Catherine Chandler's Poetry Blog

Tuesday, March 20, 2012

Ballad of the Vernal Equinox

Ballad of the Vernal Equinox

Her cup of coffee’s getting cold,
     she’s poured herself some gin,
her melancholy uncontrolled,
     her winter-patience thin.

She pulls the curtain back to see
     the bitter silver storm
that’s come to numb Sault Ste. Marie
     when weather should be warm.

The snow has stopped, the moon shines hard,
     the wind’s a gentle hush.
Coyote drifts into her yard,
     out from the brittle brush.

He stares her down with raw desire,
     his coat a map of scars;
for after all, he’s stolen fire
     and spilled a bag of stars.

I know a place where daffodils
     are pushing through the ice,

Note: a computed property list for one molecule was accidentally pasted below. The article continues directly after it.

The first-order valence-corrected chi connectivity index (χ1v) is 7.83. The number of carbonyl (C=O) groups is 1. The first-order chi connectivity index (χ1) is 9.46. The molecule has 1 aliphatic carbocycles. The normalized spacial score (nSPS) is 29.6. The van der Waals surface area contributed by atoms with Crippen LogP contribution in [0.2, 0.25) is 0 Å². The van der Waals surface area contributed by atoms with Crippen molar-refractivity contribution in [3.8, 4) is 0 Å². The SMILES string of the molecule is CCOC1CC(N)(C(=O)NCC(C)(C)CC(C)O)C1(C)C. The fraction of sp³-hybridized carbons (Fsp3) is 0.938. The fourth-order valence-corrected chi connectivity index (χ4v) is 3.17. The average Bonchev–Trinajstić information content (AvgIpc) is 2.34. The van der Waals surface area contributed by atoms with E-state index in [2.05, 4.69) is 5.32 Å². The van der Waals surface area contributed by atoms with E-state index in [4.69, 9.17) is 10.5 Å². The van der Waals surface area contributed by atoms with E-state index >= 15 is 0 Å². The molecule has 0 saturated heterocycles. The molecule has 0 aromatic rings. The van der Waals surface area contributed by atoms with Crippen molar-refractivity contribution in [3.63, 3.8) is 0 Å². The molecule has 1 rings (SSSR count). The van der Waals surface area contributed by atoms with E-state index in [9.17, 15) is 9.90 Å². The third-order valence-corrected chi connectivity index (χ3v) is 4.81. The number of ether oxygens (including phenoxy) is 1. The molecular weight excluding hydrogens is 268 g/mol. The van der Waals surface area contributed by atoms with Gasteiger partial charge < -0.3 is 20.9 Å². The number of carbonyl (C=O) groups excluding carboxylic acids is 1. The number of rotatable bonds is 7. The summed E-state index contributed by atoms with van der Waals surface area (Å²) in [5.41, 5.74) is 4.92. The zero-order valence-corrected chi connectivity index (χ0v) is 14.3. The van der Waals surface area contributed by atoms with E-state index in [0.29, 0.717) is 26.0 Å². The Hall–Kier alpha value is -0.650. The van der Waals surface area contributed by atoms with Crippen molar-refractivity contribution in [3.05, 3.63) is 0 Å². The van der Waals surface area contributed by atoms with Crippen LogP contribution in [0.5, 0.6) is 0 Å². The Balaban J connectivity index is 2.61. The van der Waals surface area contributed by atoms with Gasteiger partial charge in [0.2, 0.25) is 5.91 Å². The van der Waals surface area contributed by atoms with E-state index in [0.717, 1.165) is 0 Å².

he hints with all his trickster’s skills
     and hopes she won’t think twice.

She smiles at him without a flinch,
     reflection in her eyes,
knowing she dare not give an inch
     to one both mad and wise.

A flick of tail – and then he's gone
     without a backward glance,
his one-time offer now withdrawn.
     Too bad. No second chance.

Yet when the geese return and love
     is nowhere to be seen,
she’ll scour the woods for traces of
     those brazen spikes of green.

(from Lines of Flight, page 18)

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